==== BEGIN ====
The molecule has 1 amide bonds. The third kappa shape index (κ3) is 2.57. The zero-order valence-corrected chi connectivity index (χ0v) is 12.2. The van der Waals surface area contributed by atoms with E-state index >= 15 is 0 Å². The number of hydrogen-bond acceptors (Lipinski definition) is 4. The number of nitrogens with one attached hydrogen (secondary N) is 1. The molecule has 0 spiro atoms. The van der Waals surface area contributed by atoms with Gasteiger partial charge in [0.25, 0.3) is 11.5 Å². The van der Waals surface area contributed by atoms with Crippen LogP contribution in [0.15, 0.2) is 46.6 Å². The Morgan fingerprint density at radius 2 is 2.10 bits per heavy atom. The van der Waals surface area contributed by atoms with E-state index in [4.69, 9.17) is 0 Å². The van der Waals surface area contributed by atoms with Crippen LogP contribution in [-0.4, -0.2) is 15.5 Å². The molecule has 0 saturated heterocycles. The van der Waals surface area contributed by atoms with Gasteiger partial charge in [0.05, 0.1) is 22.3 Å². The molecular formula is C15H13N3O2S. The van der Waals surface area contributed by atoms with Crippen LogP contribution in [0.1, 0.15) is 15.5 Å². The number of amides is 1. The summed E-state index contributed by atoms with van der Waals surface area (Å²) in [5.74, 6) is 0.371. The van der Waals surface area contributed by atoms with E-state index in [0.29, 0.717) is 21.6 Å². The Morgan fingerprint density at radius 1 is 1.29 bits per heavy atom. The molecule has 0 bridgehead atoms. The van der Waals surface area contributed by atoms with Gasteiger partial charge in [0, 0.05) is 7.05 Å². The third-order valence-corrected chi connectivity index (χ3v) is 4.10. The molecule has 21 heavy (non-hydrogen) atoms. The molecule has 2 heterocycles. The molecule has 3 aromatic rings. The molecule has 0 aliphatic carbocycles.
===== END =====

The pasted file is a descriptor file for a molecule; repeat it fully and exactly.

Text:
The molecule has 1 amide bonds. The third kappa shape index (κ3) is 2.57. The zero-order valence-corrected chi connectivity index (χ0v) is 12.2. The van der Waals surface area contributed by atoms with E-state index >= 15 is 0 Å². The number of hydrogen-bond acceptors (Lipinski definition) is 4. The number of nitrogens with one attached hydrogen (secondary N) is 1. The molecule has 0 spiro atoms. The van der Waals surface area contributed by atoms with Gasteiger partial charge in [0.25, 0.3) is 11.5 Å². The van der Waals surface area contributed by atoms with Crippen LogP contribution in [0.15, 0.2) is 46.6 Å². The Morgan fingerprint density at radius 2 is 2.10 bits per heavy atom. The van der Waals surface area contributed by atoms with E-state index in [4.69, 9.17) is 0 Å². The van der Waals surface area contributed by atoms with Crippen LogP contribution in [-0.4, -0.2) is 15.5 Å². The molecule has 0 saturated heterocycles. The van der Waals surface area contributed by atoms with Gasteiger partial charge in [0.05, 0.1) is 22.3 Å². The molecular formula is C15H13N3O2S. The van der Waals surface area contributed by atoms with Crippen LogP contribution in [0.1, 0.15) is 15.5 Å². The number of amides is 1. The summed E-state index contributed by atoms with van der Waals surface area (Å²) in [5.74, 6) is 0.371. The van der Waals surface area contributed by atoms with E-state index in [0.29, 0.717) is 21.6 Å². The Morgan fingerprint density at radius 1 is 1.29 bits per heavy atom. The molecule has 0 bridgehead atoms. The van der Waals surface area contributed by atoms with Gasteiger partial charge in [0, 0.05) is 7.05 Å². The third-order valence-corrected chi connectivity index (χ3v) is 4.10. The molecule has 21 heavy (non-hydrogen) atoms. The molecule has 2 heterocycles. The molecule has 3 aromatic rings. The molecule has 0 aliphatic carbocycles.